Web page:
With teary eyes and never-let-me-go hugs, my good friend sniffed and said her farewell as she packed her bags. “Come find me when you visit! But even if not, I will see you in heaven—with Jesus!”
Though that sounded morbid at the time, her words struck a chord within me. My friend and I used to spend hours brainstorming the endless possibilities and wonders of living in the new heaven and earth God promises (2 Peter 3:13). How wonderful would it be if Jesus returned right now and we could all be together in our permanent, heavenly home.
As important as it is for us to be excited about Jesus return and restoration of all things (Revelation 21:4), it is equally important that we make the most of our earthly, temporary lives.
Here are two reasons:
#1: Our time on earth matters because we live for Jesus
Growing up, I often thought of eternal life as something we attain after we die. In my mind, I picture death as falling asleep, then with a bat of an eyelid, I’ll wake up to the pearly gates of heaven, decked in white robes, feeling as light as a feather.
But Jesus’ prayer for His disciples before His death prompts me to think differently. He said, “Now this is eternal life: that they know you, the only true God, and Jesus Christ, whom you have sent.” (John 17:3-4).
This reminds me that eternal life begins the moment we believe in Christ as our Lord and Saviour. If we were saved solely for a one-stop destination, there would be no reason for God to delay our journey’s end. Rather, Jesus came to save and restore us to our original purpose: living in a loving relationship with our Creator.
After Jesus’ death and resurrection, His disciples experienced a sudden shift from purpose-full days following Jesus on His earthly mission to playing a waiting game. Peter and six other disciples returned to their bygone days as fishermen but disappointingly, didn’t catch anything (John 21:1-3).
Jesus swooped to the rescue and guided their nets to the right side of the boat. Miraculously, His disciples went from a zero overnight catch to a net brimming with a large number of fish (John 21:10-11). Jesus prepared the fish and invited His disciples to savour a meal with Him (John 21:12-13).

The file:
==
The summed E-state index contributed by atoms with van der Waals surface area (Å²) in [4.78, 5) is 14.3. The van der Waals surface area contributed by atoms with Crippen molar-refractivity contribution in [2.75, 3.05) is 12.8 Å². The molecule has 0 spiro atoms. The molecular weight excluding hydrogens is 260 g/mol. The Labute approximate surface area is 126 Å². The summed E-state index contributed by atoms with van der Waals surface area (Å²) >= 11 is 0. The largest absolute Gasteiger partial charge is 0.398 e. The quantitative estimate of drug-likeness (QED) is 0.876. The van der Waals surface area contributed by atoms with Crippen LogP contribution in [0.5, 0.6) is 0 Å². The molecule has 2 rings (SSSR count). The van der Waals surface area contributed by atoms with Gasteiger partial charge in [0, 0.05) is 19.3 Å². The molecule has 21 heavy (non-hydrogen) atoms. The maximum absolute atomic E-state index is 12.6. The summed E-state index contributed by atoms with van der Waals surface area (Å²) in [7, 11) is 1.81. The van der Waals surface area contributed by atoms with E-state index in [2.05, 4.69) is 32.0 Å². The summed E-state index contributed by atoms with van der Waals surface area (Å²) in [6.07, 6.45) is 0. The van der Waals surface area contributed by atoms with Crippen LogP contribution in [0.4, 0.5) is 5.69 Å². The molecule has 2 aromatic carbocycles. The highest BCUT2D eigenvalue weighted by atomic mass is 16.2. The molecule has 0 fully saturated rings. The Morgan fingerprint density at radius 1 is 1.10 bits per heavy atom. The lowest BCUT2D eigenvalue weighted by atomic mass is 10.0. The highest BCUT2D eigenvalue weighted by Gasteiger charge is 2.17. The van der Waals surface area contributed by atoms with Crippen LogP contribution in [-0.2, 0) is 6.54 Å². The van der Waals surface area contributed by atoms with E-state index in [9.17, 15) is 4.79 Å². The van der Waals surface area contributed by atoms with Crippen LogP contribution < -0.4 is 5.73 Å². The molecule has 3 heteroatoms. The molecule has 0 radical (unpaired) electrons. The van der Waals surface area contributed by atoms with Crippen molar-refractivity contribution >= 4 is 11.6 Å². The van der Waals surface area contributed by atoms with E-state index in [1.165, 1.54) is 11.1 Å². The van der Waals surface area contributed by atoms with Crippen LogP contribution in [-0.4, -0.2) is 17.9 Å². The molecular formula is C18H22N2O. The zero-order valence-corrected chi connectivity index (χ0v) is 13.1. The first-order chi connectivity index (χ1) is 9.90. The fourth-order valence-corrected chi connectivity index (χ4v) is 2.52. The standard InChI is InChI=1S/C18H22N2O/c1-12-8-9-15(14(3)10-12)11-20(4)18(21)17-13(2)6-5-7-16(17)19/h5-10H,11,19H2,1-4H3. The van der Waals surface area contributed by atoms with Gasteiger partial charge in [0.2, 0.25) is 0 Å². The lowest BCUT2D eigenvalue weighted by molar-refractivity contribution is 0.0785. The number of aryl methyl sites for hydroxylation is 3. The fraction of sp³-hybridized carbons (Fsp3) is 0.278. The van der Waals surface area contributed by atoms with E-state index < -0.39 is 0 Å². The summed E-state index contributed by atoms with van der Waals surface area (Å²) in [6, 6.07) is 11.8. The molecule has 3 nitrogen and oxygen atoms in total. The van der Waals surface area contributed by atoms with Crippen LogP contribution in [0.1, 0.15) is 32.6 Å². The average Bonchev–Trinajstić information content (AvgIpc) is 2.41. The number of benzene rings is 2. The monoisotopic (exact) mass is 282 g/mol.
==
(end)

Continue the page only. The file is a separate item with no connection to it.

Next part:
As they ate, Jesus asked Peter three times, “Do you love me?” Each time, Peter affirmed his love and commitment to Jesus. And all three times, Jesus reminded Peter to feed and take care of His sheep (John 21:15-17).
Jesus’ question and response to Peter applies to me and everyone who follows Christ—that we are to use this time on earth to look after His flock. This snapshot of breakfast with Jesus on the beach also reminds me that knowing God and being in a relationship with Jesus is equally about enjoying His friendship as it is about imitating our Servant King, and living out our calling to care for one another.
Every day on earth is now an opportunity to sit in His presence, enjoy His friendship, and receive from His abundant grace and love.
My short-lived time on earth matters because knowing Jesus gives me the meaning for a new way of living. Through Christ’s sacrifice, I no longer live for myself or my selfish, short-term pursuits, but I live for God and His loving, enduring purposes (Galatians 2:20). And it’s our love and relationship with Jesus that compels and qualifies us to serve Him and others as new creations in Christ (2 Corinthians 5:14-15).